JUL 1996


Therapists Talk 
Shrink Rap 


    Michael E. Holtby, LCSW, BCD


Preparing for the End Game

Originally published in Colorado's AIDS Newsletter, Resolute!

Not to be reprinted without the permission of the author

When I first knew Jim he wasn't symptomatic. It was before you could test for HIV so he didn't know he was dealing with a life threatening illness. He came to see me because he was suicidal. His life had been one dominated by his parents' lack of acceptance of his sexuality, his chronic battle with shyness and being overweight, and his not having a relationship. He was also underemployed and overworked. By the time he was sick with multiple infections he was a different person. He was not longer clinically depressed and was hanging onto life with a tenacity he would have never predicted in those early days. As I have seen in many cases, as one becomes physically sicker they get less depressed instead of more, as you might anticipate.

On a dreary, rainy fall day I asked Jim why he wanted to still be here. He had been bedridden at this point for about two months. He said it was because of his friends. Since he had know he was HIV, he had made many friends and they now cared for him in shifts, as he lived alone. I did his eulogy when he died as I had known him the longest. But there were over a hundred people who came -- all people whose lives he had touched after he began to come to terms with his own mortality.

I recently asked the Resolute! editor, Jeff Davis, the same question. Jeff now is living with advanced K.S., and C.M.V. which recently spread to both eyes. He has just gotten over giardia which ravaged his body, and left his underweight. Jeff had just been telling me he would undergo a very strong form of chemotherapy if there was no other choice to control his K.S., and I asked him why he continues to feel that he has a "quality of life"? Jeff replied that he learned from others who have gone this path before him that the occasional "good day" is very much worth the rest that are sick days. As we sat talking, Jeff's I.V. was draining into his newly installed groshan and he said that before this, when he had only a pic line in his arm, he could be hooked up to an I.V. bottle 7 hours a day!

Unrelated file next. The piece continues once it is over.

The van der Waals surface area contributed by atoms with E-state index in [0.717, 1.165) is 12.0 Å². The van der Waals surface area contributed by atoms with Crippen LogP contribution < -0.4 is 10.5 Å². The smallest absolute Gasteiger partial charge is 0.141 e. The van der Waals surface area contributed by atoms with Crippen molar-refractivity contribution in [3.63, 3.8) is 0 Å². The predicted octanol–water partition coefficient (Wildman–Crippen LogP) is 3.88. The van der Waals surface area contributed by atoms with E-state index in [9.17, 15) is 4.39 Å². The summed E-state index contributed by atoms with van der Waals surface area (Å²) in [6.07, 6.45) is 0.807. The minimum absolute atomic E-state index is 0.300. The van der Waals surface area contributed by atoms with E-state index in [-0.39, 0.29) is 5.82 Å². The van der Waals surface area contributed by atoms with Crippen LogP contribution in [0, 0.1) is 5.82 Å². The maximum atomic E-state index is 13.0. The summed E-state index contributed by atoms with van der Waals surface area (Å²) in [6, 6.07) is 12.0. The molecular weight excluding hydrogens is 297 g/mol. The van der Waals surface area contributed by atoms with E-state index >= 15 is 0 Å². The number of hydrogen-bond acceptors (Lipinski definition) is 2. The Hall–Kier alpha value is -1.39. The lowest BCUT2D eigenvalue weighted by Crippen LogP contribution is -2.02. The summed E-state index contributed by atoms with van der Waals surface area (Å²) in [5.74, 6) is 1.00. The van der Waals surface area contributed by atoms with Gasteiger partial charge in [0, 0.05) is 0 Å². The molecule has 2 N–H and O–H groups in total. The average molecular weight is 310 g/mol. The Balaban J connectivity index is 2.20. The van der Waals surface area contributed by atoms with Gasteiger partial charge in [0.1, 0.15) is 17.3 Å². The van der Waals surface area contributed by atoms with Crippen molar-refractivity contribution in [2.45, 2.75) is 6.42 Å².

To Jeff a good day could mean weeding the garden, and it dawned on me Jeff had learned what the rest of us probably haven't: how to be fully present. We don't typically fully involve ourselves in the present moment, as our minds are cluttered with "to do" lists. But what really constitutes a good day is not some Disneyland experience, but rather the mundane, the routine, but fully experienced.

There are many days clients come into my office, sit on the edge of the couch and never notice that I have new pictures on the wall. I have a colleague who was a falconer, and his bird sat on a perch in his office one day. Only one of seven clients that day noticed that bird. I wonder how much of life goes by because we don't notice?

Many of my asymptomatic clients tell me that when they get sick they'll kill themselves before they will go through:

- losing their independence,

- being cared for by others,

- looking like an Auswitz victim because of being so underweight,

- having K.S. on their face,

- losing their hair due to chemotherapy,

- having dementia,

- going blind with CMV,

- being bedridden.

On the other hand, when these same clients get that point they rarely decide it is time for self-deliverance. They draw the line further out. I do believe it is a comfort to have the option to end it. But few actually do. Why? Life seems to take on more meaning and value. We healthy people squander our days, thinking we have so many. We work too hard. We avoid depth in our relationships. We believe that we have time to waste.

The first time you are hospitalized with a major opportunistic infection, as Jeff Davis recently described to me, the inevitability of dying is much more brutally real and immediate. It makes everything that has gone before seem like an academic exercise. But what, I ask, has prepared Jeff to deal with this? How can those who are asymptomatic prepare for this moment?

Jeff believes what has helped him the most has been the models of people he has known with AIDS who were/are more advanced with the disease than himself. He specifically referred to sitting in the DG AIDS Clinic, talking to other patients. He also mentioned a support group he attended in California, and of course the people he has met through his work at the PWAC. Thus, the way to prepare is to have a support network of others with HIV/AIDS.

I run two therapy groups for people living with HIV. I have had people leave these groups when one or two people in the group are quite sick. They say that they don't want to deal with this. They aren't sick yet, and don't like facing what may be their own fate. They say they leave group being more depressed than when they came. However, these people don't recognize the value in being with people at all levels of health. The sick ones have much to teach about how to -- or how not to -- deal with the challenges of a progressive disease. And in the end they can teach you how to die, and that there is less to fear than you would think.



Last messed with November 15, 2001

Copyright(c) 2001 Michael E. Holtby, LCSW. All rights reserved.